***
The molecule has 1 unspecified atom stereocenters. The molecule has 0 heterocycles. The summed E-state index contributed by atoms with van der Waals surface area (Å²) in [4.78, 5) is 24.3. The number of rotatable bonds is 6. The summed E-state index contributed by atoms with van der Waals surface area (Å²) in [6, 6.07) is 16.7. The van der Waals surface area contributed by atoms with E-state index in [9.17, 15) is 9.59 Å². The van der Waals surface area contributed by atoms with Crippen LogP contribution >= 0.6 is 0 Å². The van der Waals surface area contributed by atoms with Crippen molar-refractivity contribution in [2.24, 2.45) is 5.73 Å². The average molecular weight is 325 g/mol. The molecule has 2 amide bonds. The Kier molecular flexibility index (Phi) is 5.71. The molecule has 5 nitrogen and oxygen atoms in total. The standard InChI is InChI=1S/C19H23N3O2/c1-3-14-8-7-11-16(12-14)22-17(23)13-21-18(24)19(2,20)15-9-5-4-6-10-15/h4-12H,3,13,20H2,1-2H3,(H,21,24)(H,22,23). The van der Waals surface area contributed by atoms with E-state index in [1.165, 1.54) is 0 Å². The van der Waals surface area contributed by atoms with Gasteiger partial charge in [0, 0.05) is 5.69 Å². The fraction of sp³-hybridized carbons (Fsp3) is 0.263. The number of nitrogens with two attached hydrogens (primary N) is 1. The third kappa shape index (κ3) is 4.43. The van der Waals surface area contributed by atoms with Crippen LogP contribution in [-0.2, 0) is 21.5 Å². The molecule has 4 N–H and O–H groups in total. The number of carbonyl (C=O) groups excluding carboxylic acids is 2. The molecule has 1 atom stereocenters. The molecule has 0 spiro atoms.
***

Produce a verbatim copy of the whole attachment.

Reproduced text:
The molecule has 1 unspecified atom stereocenters. The molecule has 0 heterocycles. The summed E-state index contributed by atoms with van der Waals surface area (Å²) in [4.78, 5) is 24.3. The number of rotatable bonds is 6. The summed E-state index contributed by atoms with van der Waals surface area (Å²) in [6, 6.07) is 16.7. The van der Waals surface area contributed by atoms with E-state index in [9.17, 15) is 9.59 Å². The van der Waals surface area contributed by atoms with Crippen LogP contribution >= 0.6 is 0 Å². The van der Waals surface area contributed by atoms with Crippen molar-refractivity contribution in [2.24, 2.45) is 5.73 Å². The average molecular weight is 325 g/mol. The molecule has 2 amide bonds. The Kier molecular flexibility index (Phi) is 5.71. The molecule has 5 nitrogen and oxygen atoms in total. The standard InChI is InChI=1S/C19H23N3O2/c1-3-14-8-7-11-16(12-14)22-17(23)13-21-18(24)19(2,20)15-9-5-4-6-10-15/h4-12H,3,13,20H2,1-2H3,(H,21,24)(H,22,23). The van der Waals surface area contributed by atoms with E-state index in [1.165, 1.54) is 0 Å². The van der Waals surface area contributed by atoms with Gasteiger partial charge in [0, 0.05) is 5.69 Å². The fraction of sp³-hybridized carbons (Fsp3) is 0.263. The number of nitrogens with two attached hydrogens (primary N) is 1. The third kappa shape index (κ3) is 4.43. The van der Waals surface area contributed by atoms with Crippen LogP contribution in [-0.2, 0) is 21.5 Å². The molecule has 4 N–H and O–H groups in total. The number of carbonyl (C=O) groups excluding carboxylic acids is 2. The molecule has 1 atom stereocenters. The molecule has 0 spiro atoms.